Editor's note: Some stories are worth re-telling. This is one of them. It's a story I share every Thanksgiving to remind myself of why we are gathered together--to remember all that we have, and never forget what so many others have lost.
Her name does not matter; only her story does. She was three years old the day before Thanksgiving 2005 when my neighbor asked if I could care for her daughter at my house. She did not ask me to watch her daughter because there were last minute holiday errands to run, or appointments to be met. No, she asked me to care for her three-year-old daughter because her only son would die that day. He was 16-years old. He had cancer.
“Joey has a weed growing inside of him that’s poison,” this little girl explained to me as I knelt before her on my kitchen floor and looked into her eyes, “and he will be an angel soon.” She explained this to me while nodding her head very matter-of-factly between licks of a cherry red Blow Pop; her red-stained lollipop lips pursed together in imitation of solemn contemplation. Then she smiled. The kind of wide smile that only a small child is capable of bestowing. The kind that forces lollipop syrup to spill onto their chin.
I wiped her face with the palm of my hand and held it there, half expecting a transfusion of strength from her unwavering optimism. She nodded her head, as her smile slowly faded, and left to join my children in the living room.
I tried to hold myself together as I bent over the kitchen sink scrubbing it for no other reason than I could run the water to diffuse the sound of my sobs so that the children could not hear me. I could think of nothing but this girl’s mother, my friend. Here I am in my warm, safe house, where just a few hours ago I was completely unnerved by the fact that the free turkey from Shop Rite would not be enough to feed the 30 people coming to my house for Thanksgiving dinner. All I kept thinking, as I scrubbed harder and harder, was that while I thought I was losing my mind, my friend was, in fact, losing her child.
As the sun began to set, the call came that Joey had died.
"He's in a better place," I dimly remember hearing. And anger tinged the moment, because all the faith in the world could not convince me that there is any better place for a child than in his mother's arms. And I watched as this little girl pirouetted with my son and daughter around and around and around the living room, dizzily spilling onto the floor in joyful squeals of laughter. I watched them carefully, shrouded with the weight of understanding that they were no longer playmates, but lifemates--bonded by this moment of supreme loss.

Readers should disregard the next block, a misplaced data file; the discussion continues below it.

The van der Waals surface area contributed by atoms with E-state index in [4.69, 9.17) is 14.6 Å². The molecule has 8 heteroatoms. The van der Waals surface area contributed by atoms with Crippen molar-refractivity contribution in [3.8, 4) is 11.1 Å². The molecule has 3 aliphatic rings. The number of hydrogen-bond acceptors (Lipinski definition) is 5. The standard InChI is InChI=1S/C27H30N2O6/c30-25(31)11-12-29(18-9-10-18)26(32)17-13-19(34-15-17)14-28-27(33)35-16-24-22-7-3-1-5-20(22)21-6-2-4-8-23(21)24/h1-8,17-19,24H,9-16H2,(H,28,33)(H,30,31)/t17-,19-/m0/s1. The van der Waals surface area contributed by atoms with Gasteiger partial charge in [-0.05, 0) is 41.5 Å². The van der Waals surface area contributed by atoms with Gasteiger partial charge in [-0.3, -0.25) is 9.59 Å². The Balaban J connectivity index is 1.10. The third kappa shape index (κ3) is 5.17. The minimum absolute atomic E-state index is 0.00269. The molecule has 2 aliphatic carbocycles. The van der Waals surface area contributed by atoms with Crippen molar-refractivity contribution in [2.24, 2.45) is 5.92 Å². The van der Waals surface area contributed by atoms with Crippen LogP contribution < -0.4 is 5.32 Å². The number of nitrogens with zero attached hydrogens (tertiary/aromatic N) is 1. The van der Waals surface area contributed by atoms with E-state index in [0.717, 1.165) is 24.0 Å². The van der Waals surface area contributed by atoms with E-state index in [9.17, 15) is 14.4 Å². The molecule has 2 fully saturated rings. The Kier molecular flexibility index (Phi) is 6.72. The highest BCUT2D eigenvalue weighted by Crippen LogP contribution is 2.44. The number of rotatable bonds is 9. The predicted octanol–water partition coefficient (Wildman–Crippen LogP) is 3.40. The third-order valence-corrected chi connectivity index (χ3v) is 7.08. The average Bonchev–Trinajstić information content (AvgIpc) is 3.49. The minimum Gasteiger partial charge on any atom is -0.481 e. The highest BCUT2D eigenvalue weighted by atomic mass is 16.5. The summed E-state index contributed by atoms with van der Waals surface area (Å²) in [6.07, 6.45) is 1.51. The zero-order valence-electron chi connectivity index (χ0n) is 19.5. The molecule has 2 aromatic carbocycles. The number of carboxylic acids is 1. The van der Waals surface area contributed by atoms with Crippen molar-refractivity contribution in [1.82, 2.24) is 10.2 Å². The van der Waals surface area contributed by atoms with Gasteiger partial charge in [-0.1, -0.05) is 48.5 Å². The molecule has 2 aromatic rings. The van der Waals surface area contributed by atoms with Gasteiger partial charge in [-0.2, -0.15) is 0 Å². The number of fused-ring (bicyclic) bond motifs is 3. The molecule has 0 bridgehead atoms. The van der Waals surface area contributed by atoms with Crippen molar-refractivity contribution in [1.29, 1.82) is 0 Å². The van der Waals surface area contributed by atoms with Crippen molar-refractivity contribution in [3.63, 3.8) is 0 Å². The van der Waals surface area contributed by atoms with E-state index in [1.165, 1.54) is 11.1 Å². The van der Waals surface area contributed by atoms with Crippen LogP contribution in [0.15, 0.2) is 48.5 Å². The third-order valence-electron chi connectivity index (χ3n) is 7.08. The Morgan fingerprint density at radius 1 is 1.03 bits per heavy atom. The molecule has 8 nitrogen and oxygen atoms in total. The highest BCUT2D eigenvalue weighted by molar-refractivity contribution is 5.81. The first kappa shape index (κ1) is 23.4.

Time has passed, and days gone by, but from that day forward, every Thanksgiving this is what I remember—a child smiling and laughing and playing unaware that something of great value had been taken from her. Some part of her is gone and will forever be missing.
I just wish that I could tell her that when her brother died, she was playing, she was laughing, she was happy, she was whole. I like to think that when her brother’s spirit left his body he came to be with her, here, in the dim autumn light that seeped through the paned glass of my living room windows.
I wish that I could tell her how from that day forward her belief in better angels inspired me to be a stronger, more thoughtful person. She may not remember what is was like to have had him as her brother, but she knows with the certainty that only a child possesses that he is her guardian angel, and he will never abandon her.
And I give thanks for my own life, for the health of my children, and for the grace of being with this precious little girl on that day, and gaining a lifetime of strength from the unwavering courage of her belief in heavenly angels.
I know what she did not, and what she may never come to understand; that the day her brother died was a crushingly sad day; a day of massive loss; a day she will probably never ever remember, but question for the rest of her life. And I want to tell her that she was okay, that she was loved, that she was protected.
I want to tell her that on that day, at that moment, she was not alone because every mother in the universe gathered together to hold her in their arms to protect and comfort her. Because that is what we mothers do—we put aside our collective differences to gather together to protect the child of every mother in the time of her greatest need.
I wish all of you a very Happy Thanksgiving. And I ask you to gather together all the people you love this Thanksgiving and take a moment to remember every mother who has an empty seat at her table, and an empty place in her heart, this day and every day.
Editor's Note: The author is a Fort Lee native and currently the editor of New Milford Patch.